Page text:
Re the above, I'll read and comment later.
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    Re: Yet another (possible) Zoroastrianism reference

    Postby Freakzilla » 15 Jul 2013 07:24

    MrFlibble wrote:In the view of this, I find it interesting that the same scene involves a discussion of truth and truthsaying, suggesting that Paul can detect truth, which is presumably related to his status as a possible Kwisatz Haderach - something that IIRC is not much elaborated elsewhere in the books.


    At the end of that chapter it's elaborated on a little more.

    "Have you ever seen truthtrance?"
    He shook his head. "No."
    "The drug's dangerous," she said, "but it gives insight. When a Truthsayer's
    gifted by the drug, she can look many places in her memory -- in her body's
    memory. We look down so many avenues of the past . . . but only feminine
    avenues." Her voice took on a note of sadness. "Yet, there's a place where no
    Truthsayer can see. We are repelled by it, terrorized. It is said a man will
    come one day and find in the gift of the drug his inward eye. He will look where
    we cannot -- into both feminine and masculine pasts."
    "Your Kwisatz Haderach?"
    "Yes, the one who can be many places at once: the Kwisatz Haderach. Many men
    have tried the drug . . . so many, but none has succeeded."
    "They tried and failed, all of them?"
    "Oh, no." She shook her head. "They tried and died."

    ~Dune

    I think at this early point in the story "truthsayer" and "Reverend Mother" were somewhat synonomous.
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    Re: Yet another (possible) Zoroastrianism reference

    Postby MrFlibble » 15 Jul 2013 07:51

    inhuien wrote:Re the above, I'll read and comment later.

    Thanks!

    Freakzilla wrote:I think at this early point in the story "truthsayer" and "Reverend Mother" were somewhat synonomous.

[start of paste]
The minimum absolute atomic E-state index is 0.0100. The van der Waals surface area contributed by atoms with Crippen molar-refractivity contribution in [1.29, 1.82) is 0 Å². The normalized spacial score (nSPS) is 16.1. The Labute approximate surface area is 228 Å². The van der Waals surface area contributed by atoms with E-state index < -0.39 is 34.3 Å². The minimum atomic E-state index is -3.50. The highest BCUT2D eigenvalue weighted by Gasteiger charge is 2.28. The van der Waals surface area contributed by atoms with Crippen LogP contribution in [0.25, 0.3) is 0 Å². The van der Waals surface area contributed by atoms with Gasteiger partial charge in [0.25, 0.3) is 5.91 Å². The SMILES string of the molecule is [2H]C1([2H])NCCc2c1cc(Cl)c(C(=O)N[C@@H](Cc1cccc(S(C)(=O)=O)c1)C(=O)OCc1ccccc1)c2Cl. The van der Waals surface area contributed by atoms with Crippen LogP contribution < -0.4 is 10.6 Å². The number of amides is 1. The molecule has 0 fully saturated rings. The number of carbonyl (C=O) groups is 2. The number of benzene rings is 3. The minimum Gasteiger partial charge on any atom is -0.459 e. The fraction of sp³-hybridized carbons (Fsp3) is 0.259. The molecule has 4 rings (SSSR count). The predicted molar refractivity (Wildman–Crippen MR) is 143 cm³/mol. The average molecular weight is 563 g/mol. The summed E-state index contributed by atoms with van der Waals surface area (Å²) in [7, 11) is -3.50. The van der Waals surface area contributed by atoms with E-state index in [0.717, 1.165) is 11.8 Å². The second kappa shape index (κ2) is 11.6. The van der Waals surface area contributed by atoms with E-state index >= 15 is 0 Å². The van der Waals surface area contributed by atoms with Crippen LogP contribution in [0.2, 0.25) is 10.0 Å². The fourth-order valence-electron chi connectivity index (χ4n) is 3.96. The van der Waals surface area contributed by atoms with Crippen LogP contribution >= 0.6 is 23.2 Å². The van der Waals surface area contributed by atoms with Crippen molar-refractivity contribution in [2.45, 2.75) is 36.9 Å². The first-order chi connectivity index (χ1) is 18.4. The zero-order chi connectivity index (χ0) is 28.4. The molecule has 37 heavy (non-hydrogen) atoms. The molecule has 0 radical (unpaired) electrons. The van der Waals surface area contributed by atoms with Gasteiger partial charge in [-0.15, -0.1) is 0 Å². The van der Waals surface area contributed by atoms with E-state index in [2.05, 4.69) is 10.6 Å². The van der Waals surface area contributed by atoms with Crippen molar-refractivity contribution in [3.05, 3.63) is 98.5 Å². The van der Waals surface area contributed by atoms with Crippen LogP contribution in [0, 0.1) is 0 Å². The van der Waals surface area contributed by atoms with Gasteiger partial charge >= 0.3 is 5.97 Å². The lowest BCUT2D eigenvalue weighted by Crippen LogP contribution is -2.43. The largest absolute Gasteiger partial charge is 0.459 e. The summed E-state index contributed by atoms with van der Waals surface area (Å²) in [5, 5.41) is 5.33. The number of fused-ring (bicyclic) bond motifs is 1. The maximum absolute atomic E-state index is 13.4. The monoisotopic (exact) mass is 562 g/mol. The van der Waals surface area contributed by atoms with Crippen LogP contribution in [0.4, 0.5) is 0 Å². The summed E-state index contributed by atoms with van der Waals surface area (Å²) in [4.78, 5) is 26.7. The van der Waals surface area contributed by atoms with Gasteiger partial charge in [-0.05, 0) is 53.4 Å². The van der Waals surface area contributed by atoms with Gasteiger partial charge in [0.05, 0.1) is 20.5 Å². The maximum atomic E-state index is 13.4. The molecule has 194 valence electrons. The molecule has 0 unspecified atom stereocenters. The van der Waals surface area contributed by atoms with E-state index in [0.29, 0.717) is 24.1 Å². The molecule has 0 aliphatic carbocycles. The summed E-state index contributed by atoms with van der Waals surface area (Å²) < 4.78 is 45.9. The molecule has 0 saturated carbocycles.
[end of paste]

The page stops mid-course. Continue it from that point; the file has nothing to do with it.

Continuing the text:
This is most probably the case. Then again, the BG used drugs for many of their practices.

    In this respect, I find it interesting how FH implied that the use of drugs would amplify some of the innate human powers (rather than simply grant powers to whoever takes the substance, as is common with different varieties of phlebotinum often used in science fiction), including prescience and truthsaying. I think truthsaying could "work" without any substances rather reliably, although I'm not sure (conversely, innate prescience, no matter how strong, would apparently never be enough on its own for the purposes of Heighliner navigation). IIRC there's an elaboration of the truthsaying ability in either Heretics or Chapterhouse where Rebecca recounts what her Truthsayer husband had told her about his experiences, and I'm not sure if any use of drugs to amplify the ability was mentioned.

    Wow, I just realized I haven't re-read the books in a very long time...
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    Re: Yet another (possible) Zoroastrianism reference

    Postby Freakzilla » 15 Jul 2013 09:17

    I believe his name was Shoel. No, he didn't use drugs for it IIRC. That was in CH:D.